A Bounce of Prevention

Posted by Kelly Molloy on

There has been a great deal of discussion in the email sender community about blocklists and blocklisting lately. Since December, I’ve talked to a great many senders who don’t understand why blocklisting services decided to list them and wonder why they were “singled out” for listings. They weren’t; they singled themselves out.

What I mean is that I have operated DNSBLs and run spamtrap networks. If there’s one thing I wish that senders understood, it’s that I never, ever had to go looking for spam. When a sender’s mail ends up in my trap in quantities sufficient to cause a listing, then that was always the sender’s doing, not mine. Listees often complained that I was unfair, that their competitors had the same practices and didn’t get listed, that more trap hits were to be expected during the holidays, and so on. But the bottom line was always that if there was a statistically significant amount of spam in my traps, a listing was sure to follow. If your competitor wasn’t listed it was because they didn’t hit my traps.

My advice here is simple: don’t paint a target on yourself–avoid hitting the spamtraps in the first place. It’s difficult and expensive to resolve a DNSBL listing, and you will find that you cannot dictate the terms under which your IPs will be delisted. I can almost guarantee that you’ll have to give up something you don’t want to lose once a listing happens.

Here are three ways to avoid hitting traps:

  1. Engagement. Spamtraps only rarely engage and won’t do so consistently.  If a recipient hasn’t open or clicked recently (“recently” is 6-12 months in this situation), drop the address. Senders often complain about this, but consider the potential ROI on stale, unengaged addresses against the risk of a DNSBL listing that can take weeks to resolve.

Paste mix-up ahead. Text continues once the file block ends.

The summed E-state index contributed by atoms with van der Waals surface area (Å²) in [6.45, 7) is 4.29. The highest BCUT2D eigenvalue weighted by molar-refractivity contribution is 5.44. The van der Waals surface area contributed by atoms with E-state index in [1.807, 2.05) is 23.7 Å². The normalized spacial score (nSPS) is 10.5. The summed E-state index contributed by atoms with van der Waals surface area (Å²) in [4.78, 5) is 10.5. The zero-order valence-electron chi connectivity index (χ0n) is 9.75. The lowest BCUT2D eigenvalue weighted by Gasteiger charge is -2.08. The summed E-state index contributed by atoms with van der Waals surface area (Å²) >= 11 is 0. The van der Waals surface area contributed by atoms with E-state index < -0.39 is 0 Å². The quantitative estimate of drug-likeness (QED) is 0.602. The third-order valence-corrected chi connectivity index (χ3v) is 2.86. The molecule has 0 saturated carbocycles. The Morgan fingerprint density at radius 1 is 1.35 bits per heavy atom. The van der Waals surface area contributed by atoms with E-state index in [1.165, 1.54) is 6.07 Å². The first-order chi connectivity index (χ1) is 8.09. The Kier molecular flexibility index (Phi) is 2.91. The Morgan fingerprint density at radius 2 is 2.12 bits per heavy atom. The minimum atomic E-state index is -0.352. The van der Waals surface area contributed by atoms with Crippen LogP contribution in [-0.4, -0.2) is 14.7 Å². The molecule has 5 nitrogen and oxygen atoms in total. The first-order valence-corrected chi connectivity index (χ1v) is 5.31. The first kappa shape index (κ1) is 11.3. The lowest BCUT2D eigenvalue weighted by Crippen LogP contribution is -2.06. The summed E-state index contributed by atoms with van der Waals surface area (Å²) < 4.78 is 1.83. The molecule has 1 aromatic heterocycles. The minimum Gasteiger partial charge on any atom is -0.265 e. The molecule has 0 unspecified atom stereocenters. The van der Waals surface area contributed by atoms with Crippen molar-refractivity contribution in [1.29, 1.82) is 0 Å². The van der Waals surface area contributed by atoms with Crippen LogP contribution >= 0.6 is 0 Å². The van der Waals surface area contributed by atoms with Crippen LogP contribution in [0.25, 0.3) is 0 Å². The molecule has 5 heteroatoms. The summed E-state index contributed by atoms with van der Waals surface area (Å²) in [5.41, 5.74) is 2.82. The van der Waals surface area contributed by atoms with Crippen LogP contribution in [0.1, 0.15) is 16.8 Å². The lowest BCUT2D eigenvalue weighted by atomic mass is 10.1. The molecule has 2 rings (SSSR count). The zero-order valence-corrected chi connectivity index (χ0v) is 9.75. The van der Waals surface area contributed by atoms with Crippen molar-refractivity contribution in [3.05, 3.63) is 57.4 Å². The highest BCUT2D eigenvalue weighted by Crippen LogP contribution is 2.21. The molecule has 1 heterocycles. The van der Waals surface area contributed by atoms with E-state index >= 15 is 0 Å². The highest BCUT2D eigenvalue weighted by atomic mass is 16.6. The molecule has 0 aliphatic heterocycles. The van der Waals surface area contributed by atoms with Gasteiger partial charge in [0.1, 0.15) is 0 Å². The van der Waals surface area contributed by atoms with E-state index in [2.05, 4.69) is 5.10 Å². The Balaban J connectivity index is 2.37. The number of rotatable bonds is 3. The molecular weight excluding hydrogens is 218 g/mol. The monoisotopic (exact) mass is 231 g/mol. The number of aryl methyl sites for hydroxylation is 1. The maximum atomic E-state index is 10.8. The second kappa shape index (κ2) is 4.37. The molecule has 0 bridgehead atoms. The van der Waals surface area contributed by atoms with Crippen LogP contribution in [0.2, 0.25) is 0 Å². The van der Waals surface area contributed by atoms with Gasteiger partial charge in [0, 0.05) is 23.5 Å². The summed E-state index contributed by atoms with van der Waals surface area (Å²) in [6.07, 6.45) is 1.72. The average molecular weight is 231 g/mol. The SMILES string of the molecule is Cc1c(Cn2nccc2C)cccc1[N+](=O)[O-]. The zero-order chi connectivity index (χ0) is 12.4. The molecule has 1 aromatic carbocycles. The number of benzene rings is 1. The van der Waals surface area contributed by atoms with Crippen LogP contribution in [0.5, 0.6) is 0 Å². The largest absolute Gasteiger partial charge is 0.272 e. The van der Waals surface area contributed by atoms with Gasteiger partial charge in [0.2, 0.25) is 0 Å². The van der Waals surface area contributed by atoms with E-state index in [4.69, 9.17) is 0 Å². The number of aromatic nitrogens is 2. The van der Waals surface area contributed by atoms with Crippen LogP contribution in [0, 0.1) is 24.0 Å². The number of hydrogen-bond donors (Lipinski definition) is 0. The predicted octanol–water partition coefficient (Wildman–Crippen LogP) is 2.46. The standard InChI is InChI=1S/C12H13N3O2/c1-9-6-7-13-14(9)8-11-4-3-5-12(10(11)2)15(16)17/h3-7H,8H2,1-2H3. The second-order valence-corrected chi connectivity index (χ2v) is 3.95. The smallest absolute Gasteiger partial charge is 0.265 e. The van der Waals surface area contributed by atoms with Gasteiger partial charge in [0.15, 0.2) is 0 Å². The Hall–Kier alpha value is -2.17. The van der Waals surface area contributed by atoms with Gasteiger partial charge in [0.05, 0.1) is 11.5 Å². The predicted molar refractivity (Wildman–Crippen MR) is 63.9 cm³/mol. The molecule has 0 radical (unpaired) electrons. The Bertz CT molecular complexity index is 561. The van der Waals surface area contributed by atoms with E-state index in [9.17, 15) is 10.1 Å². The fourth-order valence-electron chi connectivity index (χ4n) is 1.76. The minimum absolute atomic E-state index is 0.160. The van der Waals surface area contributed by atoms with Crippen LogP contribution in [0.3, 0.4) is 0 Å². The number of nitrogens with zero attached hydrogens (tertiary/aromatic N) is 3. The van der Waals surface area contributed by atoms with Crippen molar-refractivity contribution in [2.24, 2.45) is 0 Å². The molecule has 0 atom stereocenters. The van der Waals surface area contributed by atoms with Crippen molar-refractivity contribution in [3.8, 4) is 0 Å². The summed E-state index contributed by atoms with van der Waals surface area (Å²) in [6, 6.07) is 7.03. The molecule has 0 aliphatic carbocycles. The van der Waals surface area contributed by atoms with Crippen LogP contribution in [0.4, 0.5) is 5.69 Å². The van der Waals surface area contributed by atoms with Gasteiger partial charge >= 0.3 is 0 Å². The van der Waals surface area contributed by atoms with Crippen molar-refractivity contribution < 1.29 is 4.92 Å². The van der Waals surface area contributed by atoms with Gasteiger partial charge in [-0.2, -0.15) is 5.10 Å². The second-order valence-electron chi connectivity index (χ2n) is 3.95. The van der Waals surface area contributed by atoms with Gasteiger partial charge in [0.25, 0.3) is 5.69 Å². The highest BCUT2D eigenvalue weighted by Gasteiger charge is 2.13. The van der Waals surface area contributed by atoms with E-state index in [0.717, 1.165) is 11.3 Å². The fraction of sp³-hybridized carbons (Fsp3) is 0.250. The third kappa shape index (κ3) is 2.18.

2. Address acquisition. Gathering addresses at point of sale is risky–I would urge any sender to COI addresses gathered at POS. Failing that, make sure that you remove any addresses that haven’t at least opened within 30 days of first mailing. Any campaign or promotion that drives signups from outside your usual demographic is risky. COI is by far your best option for these addresses as well.
  3. Be proactive. Monitor everything you can. Sign up for summary reports at Spamcop.net; google your IPs for complaints; check your Facebook and Twitter feeds; monitor your feedback loops for anomalies, parse your bounces for error messages pointing to DNSBLs. Most senders have far more data than they realize and very few make good use of it. If that sounds too difficult or daunting, consider signing up for Mailbox Monitor or Return Path Certification to keep tabs on your sending practices. Even small changes from what is normal for your mailings can be a bellwether of larger issues, so investigate immediately.

The lesson here is a simple one—it is always better to prevent a listing than to react to it. Manage your address acquisition, your engagement and your data correctly and you’ll find you will be listing-free. 

Do you have questions about spamtraps? Ask away at kelly.molloy@returnpath.com, and maybe I'll use your question in a future blog post. 

 


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